My Search for a Literary Agent, Part III: Optimism

Optimism may be nothing more than one’s capacity to imagine that something, anything, might go one’s way and that we’ll receive that much coveted call asking to see the entire manuscript, or better yet, an offer of representation. Optimism may be that connection to an agency that has taken a chance on a writer; that has plucked that writer from relative obscurity and planted him or her in a place with enough sunlight and nurturing to grow. Optimism may be the capacity to fight off feelings of isolation and under-appreciation when all around you the world seems poised for success.

It’s hard to be optimistic when the rejection letters (or emails) keep rolling in. It’s hard to optimistic when a colleague suggests that you (a Ph.D. in comparative literature) apply for an MFA program when MFA programs are full of people more interested in writing than reading. Perhaps worst of all is the silence. It’s coming home to find no messages on the phone, no emails in the inbox, no text on the cell. But then, what does all of that matter when it comes right down to it?

At what point does a writer really become a writer? Are writers only those who have published in the traditional fashion? It used to be that writers who self published through a vanity press were seen as desperate “artists” who would do anything to see his or her book on the shelves of bookstores. Now, of course, with the advent of blogs and Internet publishers like Amazon, those days of illegitimacy may be coming to an end.

Over the past several months I have allowed myself to become obsessed with finding a literary agent. I’ve spent countless hours pouring through agent websites, books on how to land an agent, books on how to write a killer query letter, as well as books on how to write. The books on how to write fiction are awful and a complete waste of time. What has not been a waste of time is my coming to an understanding of how the publishing business works. It’s not unlike the job hunt in higher education. It (that coveted interview or request to read your manuscript) is almost always purely arbitrary. It has more to do with who you know that what you know. Okay, no big surprise there. Most jobs and breaks come from networking. With great excitement we send off our query letter and writing sample to an agent we think will be a perfect fit. The problem is that the perfect fits are few and far between.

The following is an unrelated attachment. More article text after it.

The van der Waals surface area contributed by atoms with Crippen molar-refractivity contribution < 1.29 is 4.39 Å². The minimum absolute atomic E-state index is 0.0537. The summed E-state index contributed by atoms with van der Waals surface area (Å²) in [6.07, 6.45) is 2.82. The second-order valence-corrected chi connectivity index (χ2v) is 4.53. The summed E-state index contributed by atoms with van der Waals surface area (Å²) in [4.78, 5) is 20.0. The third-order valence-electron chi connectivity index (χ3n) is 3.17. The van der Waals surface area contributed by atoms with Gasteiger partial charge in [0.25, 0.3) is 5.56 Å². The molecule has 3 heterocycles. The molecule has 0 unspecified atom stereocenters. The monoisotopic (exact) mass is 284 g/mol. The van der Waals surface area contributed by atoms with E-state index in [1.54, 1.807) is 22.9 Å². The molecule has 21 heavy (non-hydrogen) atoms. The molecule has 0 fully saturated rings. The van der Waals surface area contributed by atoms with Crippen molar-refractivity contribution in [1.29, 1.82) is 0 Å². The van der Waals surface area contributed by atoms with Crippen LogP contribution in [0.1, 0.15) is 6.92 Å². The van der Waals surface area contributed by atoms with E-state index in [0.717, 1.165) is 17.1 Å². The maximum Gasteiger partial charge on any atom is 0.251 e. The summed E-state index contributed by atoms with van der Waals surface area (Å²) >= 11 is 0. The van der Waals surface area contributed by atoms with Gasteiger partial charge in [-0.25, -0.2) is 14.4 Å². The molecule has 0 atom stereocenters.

The optimism one feels when one places the final period at the end of a manuscript does not last. In fact, that’s when the real hard work begins. I have put much more energy into finding an agent than in my writing, and that’s the problem. The traditional publishing industry is suffering not because less people are reading or reading physical books, but because the publishing industry is much more hesitant to take a chance on an unknown writer. Moreover, the days of the relationship between writer and editor and writer and agent have fundamentally changed, and not for the better. What’s missing is a sense of intimacy and loyalty. Publishing houses and literary agencies are in it to make money, and I do not blame them. But the loss of that relationship should be a cause for lament.

Moreover, as the cost of doing business has skyrocketed, so has the ability for unknown authors finding an agent, much less getting published, has decreased considerably. This is not good for the industry, nor is it good for the literary culture that is nearly non-existent in the contemporary United States. Do we really need another teen paranormal romance? Do we need another book by John Grisham or Bill O’Reilly?

I realize that all of this may sound like sour grapes on account of my inability to land an agent, and perhaps it is. Yet, I cannot help but wonder as I walk among the young adult shelves at my local bookstore of how much bad writing there is being published. Granted, not all of it is bad. In fact I would argue that the good outweighs the bad. Yet, even one bad book can spoil the most optimistic among us. Teen paranormal romance must especially popular for Barnes & Noble to devote an entire row of shelf space to it.

Be that as it may. My search for a literary agent continues and I have not fallen so low as to give up quite yet. However, I may be changing my strategy.

But more on that in another post.

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